Later this month, what’s being billed as the largest commercial real estate auction in U.S. history will occur in Las Vegas.
More than $1 billion in distressed Nevada assets and delinquent notes—mostly located in Sin City itself—will be on the block May 17-19 through Auction.com, with many of the items coming from special servicer LNR.
Among the items is a $50 million nonperforming note on The Fountains at Flamingo, a 524-unit complex in Las Vegas, as well as a $38 million note on the 420-unit Montego Bay Apartments in Henderson.
But outside the auction doors, a few buyers have been busy the last eight months scooping up Class A deals at deep distress discounts in the city. Since October, there have been 10 transactions of more than $2.5 million in Las Vegas, and either the FDIC or a lending institution has been the seller in seven of those 10.
“I’m very bullish long term on the market, I just don’t think many investors have the stomach for Vegas right now,” says Dan Fasulo, managing director of New York-based market research firm Real Capital Analytics. “There’s a general move toward secondary markets among many investors, but it remains to be seen how much of that secondary markets capital Las Vegas will get.”
Phoenix-based Alliance Residential was the buyer in two of those last 10 Las Vegas transactions. In fact, over the last five years, Alliance has built about 1,500 units in Las Vegas, and now owns about 3,500 units throughout the Las Vegas Valley.
In April, the company purchased an unfinished condominium project called The Pueblos in North Las Vegas, for $3 million—a deep discount when you consider that the outstanding balance on the construction loan at the time of foreclosure was $8.7 million. And in October, Alliance purchased the Reserve at Arrow Canyon, a 426-unit property built in 2007 as condominiums, for $37 million.
“We understand Las Vegas pretty well. It’s volatile, and you’re certainly in the down part of the cycle, but across the board, our portfolio stands at about 94 percent,” says Dan McCadden, partner and managing director of development at Alliance. “All markets recover to the mean, so Vegas will pick back up.”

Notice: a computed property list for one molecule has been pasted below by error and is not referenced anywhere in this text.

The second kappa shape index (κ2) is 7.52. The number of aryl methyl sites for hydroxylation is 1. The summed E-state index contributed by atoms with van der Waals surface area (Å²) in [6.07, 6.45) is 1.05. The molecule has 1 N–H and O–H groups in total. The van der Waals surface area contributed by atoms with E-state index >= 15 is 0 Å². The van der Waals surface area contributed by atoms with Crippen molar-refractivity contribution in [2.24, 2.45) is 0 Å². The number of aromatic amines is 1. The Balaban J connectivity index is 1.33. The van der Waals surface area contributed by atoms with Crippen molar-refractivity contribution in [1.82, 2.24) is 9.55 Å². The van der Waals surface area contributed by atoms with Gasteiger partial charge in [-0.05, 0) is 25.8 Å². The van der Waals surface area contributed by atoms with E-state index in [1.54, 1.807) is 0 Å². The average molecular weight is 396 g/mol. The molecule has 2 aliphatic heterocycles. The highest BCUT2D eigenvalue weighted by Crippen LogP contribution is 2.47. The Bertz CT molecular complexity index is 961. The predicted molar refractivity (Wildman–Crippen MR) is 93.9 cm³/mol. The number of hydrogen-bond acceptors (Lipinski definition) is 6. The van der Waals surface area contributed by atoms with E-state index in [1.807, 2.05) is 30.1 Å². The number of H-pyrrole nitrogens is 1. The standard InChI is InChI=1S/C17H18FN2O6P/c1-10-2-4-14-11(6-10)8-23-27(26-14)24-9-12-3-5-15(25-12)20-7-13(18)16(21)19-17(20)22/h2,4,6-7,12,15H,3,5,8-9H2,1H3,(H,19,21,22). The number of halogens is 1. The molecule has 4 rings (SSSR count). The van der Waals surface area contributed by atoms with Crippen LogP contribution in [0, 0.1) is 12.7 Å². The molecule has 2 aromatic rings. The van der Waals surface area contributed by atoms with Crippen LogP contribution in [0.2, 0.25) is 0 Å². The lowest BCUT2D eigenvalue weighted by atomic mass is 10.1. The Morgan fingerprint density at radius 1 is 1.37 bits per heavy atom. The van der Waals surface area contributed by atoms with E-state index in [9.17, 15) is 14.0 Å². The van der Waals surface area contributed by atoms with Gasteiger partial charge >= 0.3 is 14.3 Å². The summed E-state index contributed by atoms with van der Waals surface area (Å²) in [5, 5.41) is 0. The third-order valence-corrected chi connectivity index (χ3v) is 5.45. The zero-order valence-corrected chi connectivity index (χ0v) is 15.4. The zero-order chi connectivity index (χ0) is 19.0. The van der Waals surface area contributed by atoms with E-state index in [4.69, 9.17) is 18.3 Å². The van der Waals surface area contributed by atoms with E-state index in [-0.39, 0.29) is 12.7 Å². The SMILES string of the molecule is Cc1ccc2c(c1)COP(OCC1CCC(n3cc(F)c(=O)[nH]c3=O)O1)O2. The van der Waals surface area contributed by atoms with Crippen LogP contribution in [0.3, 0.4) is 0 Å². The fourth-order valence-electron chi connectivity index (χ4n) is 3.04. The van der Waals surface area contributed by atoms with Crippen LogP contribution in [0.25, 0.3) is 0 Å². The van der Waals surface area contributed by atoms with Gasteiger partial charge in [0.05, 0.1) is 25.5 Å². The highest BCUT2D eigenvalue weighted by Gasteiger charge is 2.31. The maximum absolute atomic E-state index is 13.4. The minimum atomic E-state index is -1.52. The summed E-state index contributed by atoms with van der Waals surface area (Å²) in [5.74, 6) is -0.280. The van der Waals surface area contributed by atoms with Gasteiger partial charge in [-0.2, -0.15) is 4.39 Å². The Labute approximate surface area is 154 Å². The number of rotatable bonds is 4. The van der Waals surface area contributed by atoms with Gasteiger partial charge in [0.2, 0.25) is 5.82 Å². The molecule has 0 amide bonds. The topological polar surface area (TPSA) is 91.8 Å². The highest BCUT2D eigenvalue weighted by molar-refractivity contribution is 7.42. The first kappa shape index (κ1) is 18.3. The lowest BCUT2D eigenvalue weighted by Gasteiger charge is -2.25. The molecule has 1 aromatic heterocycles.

Alliance isn’t alone. Last December, Cornerstone Real Estate Advisors purchased the Croix Townhomes in nearby Henderson, paying $19.6 million for the 137-unit asset, or $143,065 a door. And in March, Colonial Properties Trust also made a big splash, buying the 341-unit Acapella, a 4-year old Class A property in North Las Vegas, for $41.2 million, or $120,821 per unit.
Industry watchers estimate the cap rate on the Croix transaction to be below 6 percent based on trailing-12 month collection numbers. And Colonial’s Acapella transaction likely had a cap rate in the mid- to high-6 percent range.
“The Colonial deal is kind of a template for secondary market apartments in Vegas, for institutional quality assets,” Fasulo says. “For a brand-new complex built in 2007, that type of cap rate doesn’t exist anywhere in the country.”
The Pueblo Deal
Alliance was very familiar with The Pueblos long before it purchased it. Alliance built a new community right next door, called Broadstone Sonata, which came online 18 months ago. Sonata and Pueblos share property lines, and even used some of the same design consultants.
The former developer of The Pueblos had only finished 40 of the planned 152 units when construction was stopped in 2008. Alliance tried to buy the property back then, first from the developer, then from the original lender, Tier One Bank. But Tier One was seized by the FDIC in June 2010, the loan was foreclosed on in November, and Alliance finally closed on the property at the end of March.
Alliance will break ground June 1 to finish construction on the remaining 112 units, and including the acquisition price, the entire process should cost between $14 million and $15 million. The company estimates replacement costs at $130,000 per door, but will build at less than $100,000 per. The units are large, averaging 1,240 square feet, and have attached garages and high-end finishes: condo-quality specs that probably wouldn’t have penciled out if it were built as a rental.
“We can deliver a product at significantly under replacement cost and the units are of the highest quality available in the marketplace,” McCadden says. “It’s a product type that typically would never get built as a rental property.”
Las Vegas certainly has been a laggard in the multifamily industry’s recovery. Rampant speculative over-building in the for-sale market combined with continued high unemployment has made it the poster child of distress.
But there are some green shoots emerging. Area employers slashed 3,100 jobs in the last year, but employment in Las Vegas is expected to increase 1.8 percent his year, or 14,000 positions—the first year of job growth since 2007. In the first quarter, this trend was already under way, as payrolls expanded by 1,700 jobs.
Asking and effective rents are also expected to tick up very modestly this year, 0.5 percent and 0.3 percent respectively, according to Marcus & Millichap. Even so, that would be the first annual increase since 2008. And vacancy is forecast to decrease 110 basis points (bps) this year, to 8 percent, after falling 210 bps in 2010.